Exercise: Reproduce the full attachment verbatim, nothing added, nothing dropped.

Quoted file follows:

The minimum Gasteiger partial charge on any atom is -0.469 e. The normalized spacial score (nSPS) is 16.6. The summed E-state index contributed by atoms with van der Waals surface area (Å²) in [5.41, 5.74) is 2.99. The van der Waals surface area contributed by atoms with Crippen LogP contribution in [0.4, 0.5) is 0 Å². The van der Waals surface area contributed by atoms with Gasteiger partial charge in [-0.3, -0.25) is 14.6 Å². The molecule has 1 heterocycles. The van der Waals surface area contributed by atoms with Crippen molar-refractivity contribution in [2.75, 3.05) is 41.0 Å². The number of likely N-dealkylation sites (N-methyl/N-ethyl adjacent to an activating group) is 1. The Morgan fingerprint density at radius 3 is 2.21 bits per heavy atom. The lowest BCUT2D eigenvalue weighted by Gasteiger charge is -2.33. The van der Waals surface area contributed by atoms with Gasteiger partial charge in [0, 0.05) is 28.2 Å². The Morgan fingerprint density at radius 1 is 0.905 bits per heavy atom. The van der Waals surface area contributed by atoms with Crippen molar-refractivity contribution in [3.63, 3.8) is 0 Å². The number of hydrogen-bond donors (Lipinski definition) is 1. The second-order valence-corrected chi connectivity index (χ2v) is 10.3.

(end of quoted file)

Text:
The minimum Gasteiger partial charge on any atom is -0.469 e. The normalized spacial score (nSPS) is 16.6. The summed E-state index contributed by atoms with van der Waals surface area (Å²) in [5.41, 5.74) is 2.99. The van der Waals surface area contributed by atoms with Crippen LogP contribution in [0.4, 0.5) is 0 Å². The van der Waals surface area contributed by atoms with Gasteiger partial charge in [-0.3, -0.25) is 14.6 Å². The molecule has 1 heterocycles. The van der Waals surface area contributed by atoms with Crippen molar-refractivity contribution in [2.75, 3.05) is 41.0 Å². The number of likely N-dealkylation sites (N-methyl/N-ethyl adjacent to an activating group) is 1. The Morgan fingerprint density at radius 3 is 2.21 bits per heavy atom. The lowest BCUT2D eigenvalue weighted by Gasteiger charge is -2.33. The van der Waals surface area contributed by atoms with Gasteiger partial charge in [0, 0.05) is 28.2 Å². The Morgan fingerprint density at radius 1 is 0.905 bits per heavy atom. The van der Waals surface area contributed by atoms with Crippen molar-refractivity contribution in [3.63, 3.8) is 0 Å². The number of hydrogen-bond donors (Lipinski definition) is 1. The second-order valence-corrected chi connectivity index (χ2v) is 10.3.